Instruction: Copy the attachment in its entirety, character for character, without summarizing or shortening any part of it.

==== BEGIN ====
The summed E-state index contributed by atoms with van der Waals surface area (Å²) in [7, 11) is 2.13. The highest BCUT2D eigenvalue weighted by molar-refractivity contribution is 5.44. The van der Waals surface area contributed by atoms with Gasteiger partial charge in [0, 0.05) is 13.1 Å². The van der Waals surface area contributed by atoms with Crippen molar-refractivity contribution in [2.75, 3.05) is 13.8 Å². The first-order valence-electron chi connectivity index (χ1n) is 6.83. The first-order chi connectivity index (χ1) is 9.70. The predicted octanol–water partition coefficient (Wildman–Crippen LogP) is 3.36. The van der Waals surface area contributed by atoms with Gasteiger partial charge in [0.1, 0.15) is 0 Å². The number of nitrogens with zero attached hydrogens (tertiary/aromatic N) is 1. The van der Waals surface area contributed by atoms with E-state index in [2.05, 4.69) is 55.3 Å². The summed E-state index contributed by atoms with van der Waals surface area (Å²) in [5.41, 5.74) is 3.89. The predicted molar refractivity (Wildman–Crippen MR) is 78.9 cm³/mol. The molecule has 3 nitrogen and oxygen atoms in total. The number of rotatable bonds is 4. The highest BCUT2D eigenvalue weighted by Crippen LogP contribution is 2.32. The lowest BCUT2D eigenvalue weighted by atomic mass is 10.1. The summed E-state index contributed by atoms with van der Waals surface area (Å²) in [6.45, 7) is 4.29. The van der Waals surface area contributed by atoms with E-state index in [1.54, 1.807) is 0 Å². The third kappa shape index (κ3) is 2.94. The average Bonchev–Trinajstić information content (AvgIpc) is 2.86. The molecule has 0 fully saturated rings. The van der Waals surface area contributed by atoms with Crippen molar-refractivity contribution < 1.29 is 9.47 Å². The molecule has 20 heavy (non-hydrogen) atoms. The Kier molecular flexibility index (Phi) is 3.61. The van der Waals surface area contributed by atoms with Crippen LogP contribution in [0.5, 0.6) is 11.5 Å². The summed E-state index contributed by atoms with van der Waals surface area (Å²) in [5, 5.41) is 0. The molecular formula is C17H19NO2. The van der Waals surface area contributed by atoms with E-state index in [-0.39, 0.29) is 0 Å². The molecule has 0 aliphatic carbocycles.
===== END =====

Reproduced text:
The summed E-state index contributed by atoms with van der Waals surface area (Å²) in [7, 11) is 2.13. The highest BCUT2D eigenvalue weighted by molar-refractivity contribution is 5.44. The van der Waals surface area contributed by atoms with Gasteiger partial charge in [0, 0.05) is 13.1 Å². The van der Waals surface area contributed by atoms with Crippen molar-refractivity contribution in [2.75, 3.05) is 13.8 Å². The first-order valence-electron chi connectivity index (χ1n) is 6.83. The first-order chi connectivity index (χ1) is 9.70. The predicted octanol–water partition coefficient (Wildman–Crippen LogP) is 3.36. The van der Waals surface area contributed by atoms with Gasteiger partial charge in [0.1, 0.15) is 0 Å². The number of nitrogens with zero attached hydrogens (tertiary/aromatic N) is 1. The van der Waals surface area contributed by atoms with E-state index in [2.05, 4.69) is 55.3 Å². The summed E-state index contributed by atoms with van der Waals surface area (Å²) in [5.41, 5.74) is 3.89. The predicted molar refractivity (Wildman–Crippen MR) is 78.9 cm³/mol. The molecule has 3 nitrogen and oxygen atoms in total. The number of rotatable bonds is 4. The highest BCUT2D eigenvalue weighted by Crippen LogP contribution is 2.32. The lowest BCUT2D eigenvalue weighted by atomic mass is 10.1. The summed E-state index contributed by atoms with van der Waals surface area (Å²) in [6.45, 7) is 4.29. The van der Waals surface area contributed by atoms with E-state index in [1.54, 1.807) is 0 Å². The third kappa shape index (κ3) is 2.94. The average Bonchev–Trinajstić information content (AvgIpc) is 2.86. The molecule has 0 fully saturated rings. The van der Waals surface area contributed by atoms with Crippen molar-refractivity contribution < 1.29 is 9.47 Å². The molecule has 20 heavy (non-hydrogen) atoms. The Kier molecular flexibility index (Phi) is 3.61. The van der Waals surface area contributed by atoms with Crippen LogP contribution in [0.5, 0.6) is 11.5 Å². The summed E-state index contributed by atoms with van der Waals surface area (Å²) in [5, 5.41) is 0. The molecular formula is C17H19NO2. The van der Waals surface area contributed by atoms with E-state index in [-0.39, 0.29) is 0 Å². The molecule has 0 aliphatic carbocycles.